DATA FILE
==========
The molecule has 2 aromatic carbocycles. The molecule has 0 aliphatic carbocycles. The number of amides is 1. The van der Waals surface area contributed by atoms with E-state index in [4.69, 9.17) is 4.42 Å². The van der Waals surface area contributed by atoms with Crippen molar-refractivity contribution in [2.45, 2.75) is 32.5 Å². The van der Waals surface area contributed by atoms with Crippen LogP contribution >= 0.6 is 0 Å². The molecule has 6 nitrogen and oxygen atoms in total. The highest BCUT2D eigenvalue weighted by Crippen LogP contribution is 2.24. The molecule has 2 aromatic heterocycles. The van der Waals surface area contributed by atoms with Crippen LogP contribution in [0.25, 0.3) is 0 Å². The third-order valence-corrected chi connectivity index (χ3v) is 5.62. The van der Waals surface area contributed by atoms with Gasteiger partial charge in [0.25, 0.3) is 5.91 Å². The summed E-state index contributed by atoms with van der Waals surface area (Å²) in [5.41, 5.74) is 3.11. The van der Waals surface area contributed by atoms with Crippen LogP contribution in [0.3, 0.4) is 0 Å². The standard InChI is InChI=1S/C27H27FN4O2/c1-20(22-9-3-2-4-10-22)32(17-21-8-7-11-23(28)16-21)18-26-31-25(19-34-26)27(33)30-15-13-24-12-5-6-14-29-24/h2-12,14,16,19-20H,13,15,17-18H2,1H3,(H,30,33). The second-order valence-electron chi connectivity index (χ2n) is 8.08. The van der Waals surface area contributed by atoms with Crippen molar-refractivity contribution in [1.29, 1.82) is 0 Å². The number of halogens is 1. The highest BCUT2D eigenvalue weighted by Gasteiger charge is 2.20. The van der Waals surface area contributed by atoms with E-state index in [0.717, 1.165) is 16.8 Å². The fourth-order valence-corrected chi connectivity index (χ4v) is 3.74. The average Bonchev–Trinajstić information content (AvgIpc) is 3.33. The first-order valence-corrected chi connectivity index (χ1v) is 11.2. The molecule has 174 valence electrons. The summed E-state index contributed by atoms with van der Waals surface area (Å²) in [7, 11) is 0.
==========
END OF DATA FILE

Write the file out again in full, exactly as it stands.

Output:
The molecule has 2 aromatic carbocycles. The molecule has 0 aliphatic carbocycles. The number of amides is 1. The van der Waals surface area contributed by atoms with E-state index in [4.69, 9.17) is 4.42 Å². The van der Waals surface area contributed by atoms with Crippen molar-refractivity contribution in [2.45, 2.75) is 32.5 Å². The van der Waals surface area contributed by atoms with Crippen LogP contribution >= 0.6 is 0 Å². The molecule has 6 nitrogen and oxygen atoms in total. The highest BCUT2D eigenvalue weighted by Crippen LogP contribution is 2.24. The molecule has 2 aromatic heterocycles. The van der Waals surface area contributed by atoms with Crippen LogP contribution in [0.25, 0.3) is 0 Å². The third-order valence-corrected chi connectivity index (χ3v) is 5.62. The van der Waals surface area contributed by atoms with Gasteiger partial charge in [0.25, 0.3) is 5.91 Å². The summed E-state index contributed by atoms with van der Waals surface area (Å²) in [5.41, 5.74) is 3.11. The van der Waals surface area contributed by atoms with Crippen LogP contribution in [0.3, 0.4) is 0 Å². The standard InChI is InChI=1S/C27H27FN4O2/c1-20(22-9-3-2-4-10-22)32(17-21-8-7-11-23(28)16-21)18-26-31-25(19-34-26)27(33)30-15-13-24-12-5-6-14-29-24/h2-12,14,16,19-20H,13,15,17-18H2,1H3,(H,30,33). The second-order valence-electron chi connectivity index (χ2n) is 8.08. The van der Waals surface area contributed by atoms with Crippen molar-refractivity contribution in [1.29, 1.82) is 0 Å². The number of halogens is 1. The highest BCUT2D eigenvalue weighted by Gasteiger charge is 2.20. The van der Waals surface area contributed by atoms with E-state index in [0.717, 1.165) is 16.8 Å². The fourth-order valence-corrected chi connectivity index (χ4v) is 3.74. The average Bonchev–Trinajstić information content (AvgIpc) is 3.33. The first-order valence-corrected chi connectivity index (χ1v) is 11.2. The molecule has 174 valence electrons. The summed E-state index contributed by atoms with van der Waals surface area (Å²) in [7, 11) is 0.